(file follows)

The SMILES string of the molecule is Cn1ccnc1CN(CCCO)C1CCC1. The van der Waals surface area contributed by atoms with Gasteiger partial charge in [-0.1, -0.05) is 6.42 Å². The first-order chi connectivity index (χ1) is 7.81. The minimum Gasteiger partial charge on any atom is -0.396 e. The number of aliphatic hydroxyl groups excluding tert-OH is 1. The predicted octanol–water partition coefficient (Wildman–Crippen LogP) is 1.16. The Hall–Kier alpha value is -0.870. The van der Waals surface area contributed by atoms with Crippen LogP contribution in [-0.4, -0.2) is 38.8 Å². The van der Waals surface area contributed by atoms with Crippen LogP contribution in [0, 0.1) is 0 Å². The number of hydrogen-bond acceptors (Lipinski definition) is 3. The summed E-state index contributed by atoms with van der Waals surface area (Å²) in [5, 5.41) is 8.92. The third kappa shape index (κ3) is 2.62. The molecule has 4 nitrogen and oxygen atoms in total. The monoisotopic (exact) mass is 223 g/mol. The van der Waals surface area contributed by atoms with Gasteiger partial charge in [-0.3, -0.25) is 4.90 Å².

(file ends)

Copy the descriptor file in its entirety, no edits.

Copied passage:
The SMILES string of the molecule is Cn1ccnc1CN(CCCO)C1CCC1. The van der Waals surface area contributed by atoms with Gasteiger partial charge in [-0.1, -0.05) is 6.42 Å². The first-order chi connectivity index (χ1) is 7.81. The minimum Gasteiger partial charge on any atom is -0.396 e. The number of aliphatic hydroxyl groups excluding tert-OH is 1. The predicted octanol–water partition coefficient (Wildman–Crippen LogP) is 1.16. The Hall–Kier alpha value is -0.870. The van der Waals surface area contributed by atoms with Crippen LogP contribution in [-0.4, -0.2) is 38.8 Å². The van der Waals surface area contributed by atoms with Crippen LogP contribution in [0, 0.1) is 0 Å². The number of hydrogen-bond acceptors (Lipinski definition) is 3. The summed E-state index contributed by atoms with van der Waals surface area (Å²) in [5, 5.41) is 8.92. The third kappa shape index (κ3) is 2.62. The molecule has 4 nitrogen and oxygen atoms in total. The monoisotopic (exact) mass is 223 g/mol. The van der Waals surface area contributed by atoms with Gasteiger partial charge in [-0.3, -0.25) is 4.90 Å².